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Berkeley

     Ironically, the BSA lost this case based on the same arguments the social-religious conservatives made in the Solomon Amendment case: an organization which accepts funds from the government either has to accept the conditions imposed on that acceptance, or give the money up. In the Solomon case, law schools  banned military recruiters from coming on their campus, because the of the military's discrimination against gays. Congress responded by passing a law that forced universities to allow military recruiters on campus, or forfeit any and all federal financial assistance.
      Conservatives did not like the Free Speech justification the universities asserted and supported the Solomon Amendment. The US Supreme Court agreed with their argument. The same arguments the conservatives used in support of the Solomon Amendment are the exact same one used against the BSA's Free Speech and Freedom of Association arguments.
     Of course, logic is not a virtue that is held in high esteem within the conservative community, so while they have applaud the Solomon decision, they have been critical of the decision against the BSA. The BSA also failed to get what the courts were saying -- below is their press release.

     In an ironic twist to this case, the Scout Leader who initiated the lawsuit against the city of Berkeley, Eugene Evans, was "arrested on felony charges that for at least five years he sexually abused young males in the troops he led." See below for complete news article.

Court: Berkeley May Demand Scouts Pay Marina Fees
From Associated Press
12:59 PM PST, March 9, 2006

SAN FRANCISCO -- The California Supreme Court ruled today that Berkeley did not violate the rights of youth sailors connected to the Boy Scouts of America when it demanded marina fees because the group violates a city anti-discrimination policy.

The city revoked free berthing privileges for the Berkeley Sea Scouts because the Boy Scouts bar atheist and gay members, which violates the city's 1997 policy to provide free berthing to nonprofits that don't discriminate.

The free speech case, one of more than a dozen similar lawsuits against the Boy Scouts and their affiliates nationwide, challenged the legality of removing or withholding public subsidies from groups whose ideals run counter to the government.

The unanimous justices ruled Berkeley, celebrated in the 1960s as the home of the Free Speech Movement, could demand that a group receiving subsidies renounce a policy of "invidious discrimination."

"What the California Supreme Court said was that private clubs can discriminate, but the taxpayers don't have to fund that discrimination," Berkeley City Attorney Manuela Albuquerque said.

City officials told the Sea Scouts that the group could retain its berthing subsidy, valued at about $500 monthly per boat, if it broke ties with the Boy Scouts or disavowed the policy against gays and atheists.

The Sea Scouts, which teaches sailing, carpentry and plumbing, refused to do so and maintained that such an edict was unconstitutional because it compelled speech it did not agree with.

The decision comes after the U.S. Supreme Court ruled unanimously Monday that the government can force colleges to open their campuses to military recruiters despite university objections to the Pentagon's "don't ask, don't tell" policy on gays.

The justices rejected a free speech challenge from law schools receiving federal funds that claimed they should not have to associate with military recruiters or promote their appearance on campus.

Today's legal action is among several cases in which federal, state and local governments are distancing themselves from the Scouts and their affiliated groups because of discriminatory practices. Those actions follow a U.S. Supreme Court decision in 2000 that said the Boy Scouts have the right to ban openly homosexual scout leaders.

"This is another in a continuing legal backlash against the Boy Scouts for asserting and winning its constitutional rights in the United States Supreme Court," said scouting spokesman Bob Bork.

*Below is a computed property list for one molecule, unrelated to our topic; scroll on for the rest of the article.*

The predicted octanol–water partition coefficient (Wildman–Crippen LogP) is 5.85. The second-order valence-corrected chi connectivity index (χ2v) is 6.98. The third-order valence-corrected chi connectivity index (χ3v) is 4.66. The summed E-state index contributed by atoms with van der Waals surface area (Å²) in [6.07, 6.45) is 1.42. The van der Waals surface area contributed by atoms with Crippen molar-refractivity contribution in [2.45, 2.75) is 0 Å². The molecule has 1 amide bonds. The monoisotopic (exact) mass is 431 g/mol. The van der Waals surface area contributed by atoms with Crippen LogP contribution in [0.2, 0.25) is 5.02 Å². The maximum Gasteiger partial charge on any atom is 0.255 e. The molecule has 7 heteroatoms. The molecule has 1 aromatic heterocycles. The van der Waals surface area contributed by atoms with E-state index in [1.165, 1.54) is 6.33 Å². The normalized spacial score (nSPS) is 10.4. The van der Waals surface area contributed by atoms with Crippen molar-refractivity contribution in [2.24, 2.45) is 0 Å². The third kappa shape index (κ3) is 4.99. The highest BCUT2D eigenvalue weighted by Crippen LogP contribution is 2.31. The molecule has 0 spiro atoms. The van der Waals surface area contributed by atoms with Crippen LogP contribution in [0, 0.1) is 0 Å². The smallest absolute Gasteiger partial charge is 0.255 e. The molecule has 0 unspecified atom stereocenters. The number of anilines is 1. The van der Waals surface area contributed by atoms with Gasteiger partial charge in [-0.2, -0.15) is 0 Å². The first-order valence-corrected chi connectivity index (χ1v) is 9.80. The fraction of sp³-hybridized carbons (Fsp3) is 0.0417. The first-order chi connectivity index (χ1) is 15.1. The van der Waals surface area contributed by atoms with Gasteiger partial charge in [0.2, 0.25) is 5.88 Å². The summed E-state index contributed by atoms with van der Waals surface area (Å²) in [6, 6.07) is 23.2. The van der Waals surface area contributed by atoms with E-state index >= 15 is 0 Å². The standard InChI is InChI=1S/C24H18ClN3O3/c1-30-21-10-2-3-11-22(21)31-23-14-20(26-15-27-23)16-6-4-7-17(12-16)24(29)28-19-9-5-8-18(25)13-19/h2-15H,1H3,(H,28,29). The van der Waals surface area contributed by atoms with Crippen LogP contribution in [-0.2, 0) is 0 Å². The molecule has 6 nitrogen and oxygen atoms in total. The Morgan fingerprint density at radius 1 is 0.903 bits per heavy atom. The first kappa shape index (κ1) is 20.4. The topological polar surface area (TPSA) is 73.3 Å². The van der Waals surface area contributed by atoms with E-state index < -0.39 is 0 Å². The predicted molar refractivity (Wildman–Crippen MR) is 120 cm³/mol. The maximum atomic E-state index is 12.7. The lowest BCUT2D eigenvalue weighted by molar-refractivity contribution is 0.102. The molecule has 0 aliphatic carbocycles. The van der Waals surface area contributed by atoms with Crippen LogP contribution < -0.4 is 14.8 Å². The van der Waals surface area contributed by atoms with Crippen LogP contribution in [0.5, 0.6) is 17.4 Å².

Connecticut, for example, adopted an anti-discrimination law that removed the Scouts from a group of charities state employees could donate to with paycheck deductions. The Scouts are also being sued over a city subsidized campground in San Diego.

And in 2004, the Pentagon agreed to warn military bases worldwide that they should not directly sponsor Boy Scout troops, to prevent an appearance that it was improperly supporting a group that requires members to believe in God.

The Sea Scouts, which received free berthing for seven decades, also contended the group was unfairly singled out because Cal Sailing Club and Berkeley Yacht Club still receive privileges at the city-owned Berkeley Marina.

The Sea Scouts alleged its free speech and freedom of association rights had been violated in light of a 2000 decision by the U.S. Supreme Court that said policies regarding the Scouts' 2.6 million youth and 1.1 million adult members were legal.

Lower courts ruled against the Sea Scouts, which has about 40 members and had as many as 100 before the subsidy was removed. A San Francisco appeals court said Berkeley could use subsidies to further a public agenda.

The Sea Scouts berth one boat at the Berkeley Marina, where the group now pays a $500 monthly fee. The group removed two others because it could not afford the rent.

The city argued that U.S. Supreme Court in 1984 said the Department of Education could withhold funding to schools that discriminate on the basis of gender, and ruled the year before that Bob Jones University could be stripped of its "charitable" tax status because of its admission policy barring black students.

The Berkeley Sea Scouts argued that the California Supreme Court in 1967 overturned a Los Angeles County ordinance that required prospective municipal employees to take an oath repudiating groups that advocated overthrowing the state and federal governments.

The group also argued that the U.S. Supreme Court in 1972 ruled that a local chapter of the Students for Democratic Society could not be barred from using a Connecticut college's campus facilities because it was affiliated with what the university deemed a national group "likely to cause violent acts of disruption."

The case is Evans v. Berkeley, S112621.

BSA Press Release (http://www.bsalegal.org/evansdec-247.htm)

California Supreme Court Ignores Constitutional Rights of Berkeley Sea Scouts


IRVING, TX, March 9, -- Boy Scouts of America is dismayed by the decision of the California Supreme Court in the Berkeley Sea Scouts lawsuit against the City of Berkeley. The Court chose to ignore United States Supreme Court precedent and denied the Sea Scouts its First Amendment rights of free speech and association.